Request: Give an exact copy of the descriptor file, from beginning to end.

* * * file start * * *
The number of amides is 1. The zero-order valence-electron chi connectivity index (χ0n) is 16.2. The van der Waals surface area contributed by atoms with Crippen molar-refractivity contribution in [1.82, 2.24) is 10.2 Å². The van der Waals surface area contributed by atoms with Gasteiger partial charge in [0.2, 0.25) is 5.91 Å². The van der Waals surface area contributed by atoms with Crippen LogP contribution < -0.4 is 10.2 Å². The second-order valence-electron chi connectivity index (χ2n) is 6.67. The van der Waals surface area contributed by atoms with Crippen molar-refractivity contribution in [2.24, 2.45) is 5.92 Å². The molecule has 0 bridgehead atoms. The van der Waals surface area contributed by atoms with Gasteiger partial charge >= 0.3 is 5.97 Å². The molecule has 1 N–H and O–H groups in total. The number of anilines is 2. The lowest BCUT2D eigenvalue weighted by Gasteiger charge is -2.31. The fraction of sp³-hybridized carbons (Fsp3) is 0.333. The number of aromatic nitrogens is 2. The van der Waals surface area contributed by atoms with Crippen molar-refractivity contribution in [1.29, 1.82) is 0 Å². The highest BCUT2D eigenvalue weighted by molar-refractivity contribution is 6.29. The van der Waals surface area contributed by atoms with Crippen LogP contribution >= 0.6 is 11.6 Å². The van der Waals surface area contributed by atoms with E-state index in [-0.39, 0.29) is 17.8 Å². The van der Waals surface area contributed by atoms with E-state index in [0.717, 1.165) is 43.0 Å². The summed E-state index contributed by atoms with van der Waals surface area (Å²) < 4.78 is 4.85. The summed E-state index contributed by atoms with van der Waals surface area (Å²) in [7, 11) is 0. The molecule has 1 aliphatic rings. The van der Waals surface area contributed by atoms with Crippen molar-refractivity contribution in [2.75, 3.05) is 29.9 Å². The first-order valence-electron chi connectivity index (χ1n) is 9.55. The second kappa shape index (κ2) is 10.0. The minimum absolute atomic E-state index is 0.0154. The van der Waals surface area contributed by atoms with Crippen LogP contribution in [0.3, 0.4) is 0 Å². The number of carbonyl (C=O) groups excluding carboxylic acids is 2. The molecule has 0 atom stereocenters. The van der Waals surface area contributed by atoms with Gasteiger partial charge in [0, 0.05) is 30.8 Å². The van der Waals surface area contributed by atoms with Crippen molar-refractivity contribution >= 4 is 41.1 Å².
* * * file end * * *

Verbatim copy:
The number of amides is 1. The zero-order valence-electron chi connectivity index (χ0n) is 16.2. The van der Waals surface area contributed by atoms with Crippen molar-refractivity contribution in [1.82, 2.24) is 10.2 Å². The van der Waals surface area contributed by atoms with Gasteiger partial charge in [0.2, 0.25) is 5.91 Å². The van der Waals surface area contributed by atoms with Crippen LogP contribution < -0.4 is 10.2 Å². The second-order valence-electron chi connectivity index (χ2n) is 6.67. The van der Waals surface area contributed by atoms with Crippen molar-refractivity contribution in [2.24, 2.45) is 5.92 Å². The molecule has 0 bridgehead atoms. The van der Waals surface area contributed by atoms with Gasteiger partial charge >= 0.3 is 5.97 Å². The molecule has 1 N–H and O–H groups in total. The number of anilines is 2. The lowest BCUT2D eigenvalue weighted by Gasteiger charge is -2.31. The fraction of sp³-hybridized carbons (Fsp3) is 0.333. The number of aromatic nitrogens is 2. The van der Waals surface area contributed by atoms with Crippen molar-refractivity contribution in [1.29, 1.82) is 0 Å². The highest BCUT2D eigenvalue weighted by molar-refractivity contribution is 6.29. The van der Waals surface area contributed by atoms with Crippen LogP contribution >= 0.6 is 11.6 Å². The van der Waals surface area contributed by atoms with E-state index in [-0.39, 0.29) is 17.8 Å². The van der Waals surface area contributed by atoms with E-state index in [0.717, 1.165) is 43.0 Å². The summed E-state index contributed by atoms with van der Waals surface area (Å²) < 4.78 is 4.85. The summed E-state index contributed by atoms with van der Waals surface area (Å²) in [7, 11) is 0. The molecule has 1 aliphatic rings. The van der Waals surface area contributed by atoms with Crippen molar-refractivity contribution in [2.75, 3.05) is 29.9 Å². The first-order valence-electron chi connectivity index (χ1n) is 9.55. The second kappa shape index (κ2) is 10.0. The minimum absolute atomic E-state index is 0.0154. The van der Waals surface area contributed by atoms with Crippen LogP contribution in [0.3, 0.4) is 0 Å². The number of carbonyl (C=O) groups excluding carboxylic acids is 2. The molecule has 0 atom stereocenters. The van der Waals surface area contributed by atoms with Gasteiger partial charge in [0, 0.05) is 30.8 Å². The van der Waals surface area contributed by atoms with Crippen molar-refractivity contribution >= 4 is 41.1 Å².